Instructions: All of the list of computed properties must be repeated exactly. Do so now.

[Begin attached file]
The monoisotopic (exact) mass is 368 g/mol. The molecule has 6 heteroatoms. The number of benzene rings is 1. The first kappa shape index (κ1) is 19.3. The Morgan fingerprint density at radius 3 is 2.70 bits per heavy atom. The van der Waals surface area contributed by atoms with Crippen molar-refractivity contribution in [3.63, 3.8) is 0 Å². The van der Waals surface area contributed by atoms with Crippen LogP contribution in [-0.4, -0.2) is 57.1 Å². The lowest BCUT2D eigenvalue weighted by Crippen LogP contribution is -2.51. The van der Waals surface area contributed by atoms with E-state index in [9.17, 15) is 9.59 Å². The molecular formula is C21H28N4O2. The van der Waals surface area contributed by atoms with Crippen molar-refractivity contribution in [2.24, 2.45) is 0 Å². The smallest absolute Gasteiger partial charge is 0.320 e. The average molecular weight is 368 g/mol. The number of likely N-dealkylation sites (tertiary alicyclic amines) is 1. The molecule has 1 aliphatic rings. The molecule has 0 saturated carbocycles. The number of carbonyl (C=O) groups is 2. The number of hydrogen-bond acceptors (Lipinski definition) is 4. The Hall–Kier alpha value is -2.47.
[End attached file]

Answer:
The monoisotopic (exact) mass is 368 g/mol. The molecule has 6 heteroatoms. The number of benzene rings is 1. The first kappa shape index (κ1) is 19.3. The Morgan fingerprint density at radius 3 is 2.70 bits per heavy atom. The van der Waals surface area contributed by atoms with Crippen molar-refractivity contribution in [3.63, 3.8) is 0 Å². The van der Waals surface area contributed by atoms with Crippen LogP contribution in [-0.4, -0.2) is 57.1 Å². The lowest BCUT2D eigenvalue weighted by Crippen LogP contribution is -2.51. The van der Waals surface area contributed by atoms with E-state index in [9.17, 15) is 9.59 Å². The molecular formula is C21H28N4O2. The van der Waals surface area contributed by atoms with Crippen molar-refractivity contribution in [2.24, 2.45) is 0 Å². The smallest absolute Gasteiger partial charge is 0.320 e. The average molecular weight is 368 g/mol. The number of likely N-dealkylation sites (tertiary alicyclic amines) is 1. The molecule has 1 aliphatic rings. The molecule has 0 saturated carbocycles. The number of carbonyl (C=O) groups is 2. The number of hydrogen-bond acceptors (Lipinski definition) is 4. The Hall–Kier alpha value is -2.47.